Over at GigaOm, Stacey Higginbotham digested some data showing that the Gordian Project is in the minority. Apparently, "the demographic with the highest rate of entrepreneurial activity consists of those between the ages of 55 and 64, according to a study released today by the The Kauffman Foundation. The study found that folks in the 20-34 age range were the least likely to start companies." As a majority of our founders, including myself, represent the latter class, we're glad to carry the torch for the "tweens" of entrepreneurs. Nonetheless, as we age, given our unquenchable desire to build creative solutions, I predict that we'll climb into the ranks of majority, venture after venture. True entrepreneurs are built to build, over and over again, regardless of demographic.
The author of the study, Dane Stangler, also a senior analyst at the Kauffman Foundation, posits that “Recent economic trends—away from lifetime jobs and toward more and more new companies—will thus gain even greater cultural traction". Considering Stangler's predictions moving forward, Stacey fears that we're headed toward an era of forced entrepreneurship and wonders how much of this entrepreneurial activity is voluntary versus carried out by those who have headed out on their own after buyouts or layoffs.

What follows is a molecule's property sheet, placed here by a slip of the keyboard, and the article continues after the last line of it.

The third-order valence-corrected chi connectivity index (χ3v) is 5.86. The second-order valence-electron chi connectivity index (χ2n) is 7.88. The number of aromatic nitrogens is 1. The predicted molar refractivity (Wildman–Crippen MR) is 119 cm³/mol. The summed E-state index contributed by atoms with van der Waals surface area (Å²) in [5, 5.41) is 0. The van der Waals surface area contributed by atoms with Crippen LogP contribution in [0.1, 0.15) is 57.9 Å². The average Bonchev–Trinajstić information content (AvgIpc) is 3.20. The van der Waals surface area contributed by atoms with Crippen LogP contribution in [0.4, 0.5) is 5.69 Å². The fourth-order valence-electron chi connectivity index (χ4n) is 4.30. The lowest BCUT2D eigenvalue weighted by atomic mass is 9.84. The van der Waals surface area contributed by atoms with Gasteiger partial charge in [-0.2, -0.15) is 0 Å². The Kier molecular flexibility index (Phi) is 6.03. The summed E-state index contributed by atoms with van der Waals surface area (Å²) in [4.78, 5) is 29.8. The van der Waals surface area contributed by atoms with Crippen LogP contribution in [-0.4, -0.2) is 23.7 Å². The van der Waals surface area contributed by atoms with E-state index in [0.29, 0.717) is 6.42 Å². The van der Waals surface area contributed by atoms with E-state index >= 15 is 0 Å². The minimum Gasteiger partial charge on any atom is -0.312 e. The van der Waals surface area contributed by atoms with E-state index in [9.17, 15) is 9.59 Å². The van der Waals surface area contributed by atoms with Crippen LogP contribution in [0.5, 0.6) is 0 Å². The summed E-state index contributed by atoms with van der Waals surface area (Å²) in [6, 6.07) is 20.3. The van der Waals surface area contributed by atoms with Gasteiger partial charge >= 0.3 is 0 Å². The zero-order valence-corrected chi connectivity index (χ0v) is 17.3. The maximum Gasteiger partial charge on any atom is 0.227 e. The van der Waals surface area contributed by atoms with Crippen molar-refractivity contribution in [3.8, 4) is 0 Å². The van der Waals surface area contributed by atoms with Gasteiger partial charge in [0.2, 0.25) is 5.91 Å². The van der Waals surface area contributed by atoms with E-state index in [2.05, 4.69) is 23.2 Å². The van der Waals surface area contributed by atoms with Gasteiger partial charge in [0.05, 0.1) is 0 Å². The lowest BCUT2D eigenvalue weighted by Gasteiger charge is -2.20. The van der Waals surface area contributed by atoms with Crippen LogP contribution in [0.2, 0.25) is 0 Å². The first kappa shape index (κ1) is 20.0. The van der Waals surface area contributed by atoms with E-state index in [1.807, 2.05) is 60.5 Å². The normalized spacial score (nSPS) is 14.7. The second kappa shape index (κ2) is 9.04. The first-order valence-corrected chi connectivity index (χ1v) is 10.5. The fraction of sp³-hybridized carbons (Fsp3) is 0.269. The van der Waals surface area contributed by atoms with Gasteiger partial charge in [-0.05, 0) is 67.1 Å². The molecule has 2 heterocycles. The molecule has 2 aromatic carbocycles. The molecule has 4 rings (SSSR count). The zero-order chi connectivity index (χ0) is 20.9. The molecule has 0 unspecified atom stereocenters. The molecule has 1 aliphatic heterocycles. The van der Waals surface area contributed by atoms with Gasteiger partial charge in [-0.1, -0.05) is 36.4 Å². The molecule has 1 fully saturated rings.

If a healthy percentage of this activity is being orchestrated by those who had no other options, for the sole reason that they had no other options, it will, no doubt, be interesting to watch the outcome. Although successful startups have emanated from founders who were forced into entrepreneurship when the absence of opportunities eliminated other avenues, I doubt it's the norm. Moreover, for the "plan b" entrepreneurs who are successful, a strong argument could be presented that they were likely entrepreneurs at heart who had yet to realize their passion or been given the opportunity to do so. By and large, entrepreneurship is difficult, daunting and daring, and successful entrepreneurship requires founders with brains, brawn, and bellies with an iron stomach (as well as the ability to integrate clever, albeit unnecessary, alliteration, at will). Building a successful enterprise, although not impossible with a bunch of luck, isn't likely if the only motivating force is the fact that there isn't anything else to do.
Although I don't discourage these "plan b" entrepreneurs from joining our ranks, regardless of what demographic they fall in, I warn that entrepreneurship is incredibly challenging and admonish that if success is to be given a fighting chance, it will be in the wake of promoting "plan b" to "plan a". Those who remain "plan b" entrepreneurs should have a "plan c" at the ready ...
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